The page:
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  • Showing only topics with the tag "mental health". Back to normal view
    1. Surviving the winter

      When I was a child I never seemed to mind the winter, but in the past two or three years it's become exponentially harder for me to live through the cold and dark. I'm dreading the next few...

      When I was a child I never seemed to mind the winter, but in the past two or three years it's become exponentially harder for me to live through the cold and dark. I'm dreading the next few months.

      The lockdowns in March and April were pretty agonizing because I had too many responsibilities but suddenly none of the support systems I had built up in my friend groups. I got through that because it was slowly getting warmer and I could just go on a walk if I needed space. But it's started snowing this week and I don't know how well I'm going to manage for the rest of the season, with it getting dark at 4 PM and seeing so few people. I get caught up in my own head in these destructive patterns of anxiety about past friendships and relationships and obligations that are very hard to escape from around this time of year. I have a lot of hobbies but I can't do most of them right now, so I kind of just end of staring at the wall or my phone for half the day, feeling bad that I screwed up a relationship or said something weird 6 months ago or whatever. On repeat for every day. I have some friends in the area who I like a lot, but I'm a little scared to leave my house from what I hear about the virus on the internet. I've been trying to do phone calls sometimes but they kinda just burn me out and make me feel worse.

      I'm wondering if anyone else has a recurring problem with the winter like I do. I'm not sure if this is a normal thing and I'm just naive and haven't figured it out, or if most people are automatically as happy in the winter as they are in the summer. I've brought this up sometimes with people irl and they say "haha yeah I have seasonal depression too," but they mostly seem to just not like the cold (?), it's not the issue of banal-yet-existential dread and torturous self-probing that I can't avoid. I have a very sweet cat who will keep me company, and she's a good listener, but she doesn't talk a lot and she's hiding in another dimension half the time anyway. I journal and meditate every night, and that helps a little, but I really mostly rely on being able to go to pretty places to keep myself happy, and it's hard to do that when they're all closed or when it's too cold to be outside for a long time. If people have any thoughts or experiences I would love to read them.

      thank you xoxo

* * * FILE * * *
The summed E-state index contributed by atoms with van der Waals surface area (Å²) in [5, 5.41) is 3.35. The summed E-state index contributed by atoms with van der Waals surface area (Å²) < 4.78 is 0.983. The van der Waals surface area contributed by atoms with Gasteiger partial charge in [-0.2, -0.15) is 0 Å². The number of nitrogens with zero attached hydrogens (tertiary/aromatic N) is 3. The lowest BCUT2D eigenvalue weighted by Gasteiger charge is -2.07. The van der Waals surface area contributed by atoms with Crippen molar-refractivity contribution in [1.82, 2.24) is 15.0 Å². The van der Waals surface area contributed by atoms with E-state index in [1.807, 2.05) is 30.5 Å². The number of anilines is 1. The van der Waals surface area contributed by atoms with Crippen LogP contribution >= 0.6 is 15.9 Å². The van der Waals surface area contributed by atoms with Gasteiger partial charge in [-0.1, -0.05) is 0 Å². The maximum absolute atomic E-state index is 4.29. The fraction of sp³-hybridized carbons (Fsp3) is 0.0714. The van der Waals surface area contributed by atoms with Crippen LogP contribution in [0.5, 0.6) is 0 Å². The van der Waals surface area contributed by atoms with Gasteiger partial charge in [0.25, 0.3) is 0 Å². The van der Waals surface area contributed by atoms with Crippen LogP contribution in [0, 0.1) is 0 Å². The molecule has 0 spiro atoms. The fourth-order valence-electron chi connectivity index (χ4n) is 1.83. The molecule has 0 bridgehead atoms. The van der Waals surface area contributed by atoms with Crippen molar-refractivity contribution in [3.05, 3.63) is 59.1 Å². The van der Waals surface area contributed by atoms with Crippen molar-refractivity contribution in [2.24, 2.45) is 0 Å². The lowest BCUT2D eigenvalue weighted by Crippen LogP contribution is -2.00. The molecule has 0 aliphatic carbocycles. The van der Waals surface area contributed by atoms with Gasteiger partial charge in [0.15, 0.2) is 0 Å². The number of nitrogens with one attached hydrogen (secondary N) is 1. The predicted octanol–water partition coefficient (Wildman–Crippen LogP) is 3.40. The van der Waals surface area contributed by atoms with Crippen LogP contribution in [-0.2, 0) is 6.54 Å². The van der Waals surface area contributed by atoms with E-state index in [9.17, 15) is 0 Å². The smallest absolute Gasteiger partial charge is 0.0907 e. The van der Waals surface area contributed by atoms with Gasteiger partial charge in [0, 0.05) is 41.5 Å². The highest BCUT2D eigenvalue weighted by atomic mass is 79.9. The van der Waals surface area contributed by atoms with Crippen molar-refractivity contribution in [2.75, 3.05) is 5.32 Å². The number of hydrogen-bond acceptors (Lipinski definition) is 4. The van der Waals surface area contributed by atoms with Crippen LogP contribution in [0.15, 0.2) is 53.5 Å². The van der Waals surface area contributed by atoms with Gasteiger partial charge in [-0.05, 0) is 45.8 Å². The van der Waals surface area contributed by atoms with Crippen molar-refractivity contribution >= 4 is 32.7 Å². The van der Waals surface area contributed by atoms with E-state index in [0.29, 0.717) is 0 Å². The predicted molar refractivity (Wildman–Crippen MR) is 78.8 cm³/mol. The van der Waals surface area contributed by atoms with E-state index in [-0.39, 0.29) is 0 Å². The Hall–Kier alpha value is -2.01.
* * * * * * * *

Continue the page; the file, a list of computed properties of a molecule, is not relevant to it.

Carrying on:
19 votes
    2. People who work from home: what you do on your breaks?

      Working and studying from home, it's hard not to acquire bad habits. Most of the time I follow the Pomodoro Technique, so I have constant small breaks instead of large ones. But sometimes I just...

      Working and studying from home, it's hard not to acquire bad habits. Most of the time I follow the Pomodoro Technique, so I have constant small breaks instead of large ones. But sometimes I just stay on the computer looking at different things such as Reddit and Tildes, and it doesn't feel very restful. At the same time, if I change the context too much, it's easy to lose track of time (yes, even with apps), and I have trouble refocusing on my work, study etc.

      This may seem like a trivial problem for some, but not for me!

      Summing up: what can I do on my breaks (4 x 5 minutes followed by 1 x 25 minutes) that is both restful and pleasurable, but not excessively engaging?

      15 votes
    3. Tilderinoes with mental health issues: do you feel like happiness is impossible?

      By “happiness” I don't mean “the place where happy people are happy all the time”, but rather “the absence of persisting suffering”. For some context, I've been suffering from clinical depression...

      By “happiness” I don't mean “the place where happy people are happy all the time”, but rather “the absence of persisting suffering”.

      For some context, I've been suffering from clinical depression for over nine years now. Maybe more. I've been hurt by other people many times in my life, especially in childhood and during school. I have almost never felt connected to another human being, and the older I get, the harder it gets to get any kind of intimacy. I feel like “I'm a creep and I'm a weirdo” regularly, as if my teen angst has never left me. On a good day I will merely be tired, and I think I don't need to describe a bad day.

      Recently I've been discovering interesting approaches to therapy and using awareness to “pull yourself by the boot straps”, but whenever the time comes to actually use them in practice, a very real question: “Why should I do it? Happiness is impossible, I will always be what I am, so why go through additional pain of trying to change anything when the result isn't guaranteed?”.

      So the question is: how do you answer this (loaded) question? How do you get back your faith in better future for yourself when you have so little experience actually being better? Can you actually do that?

      34 votes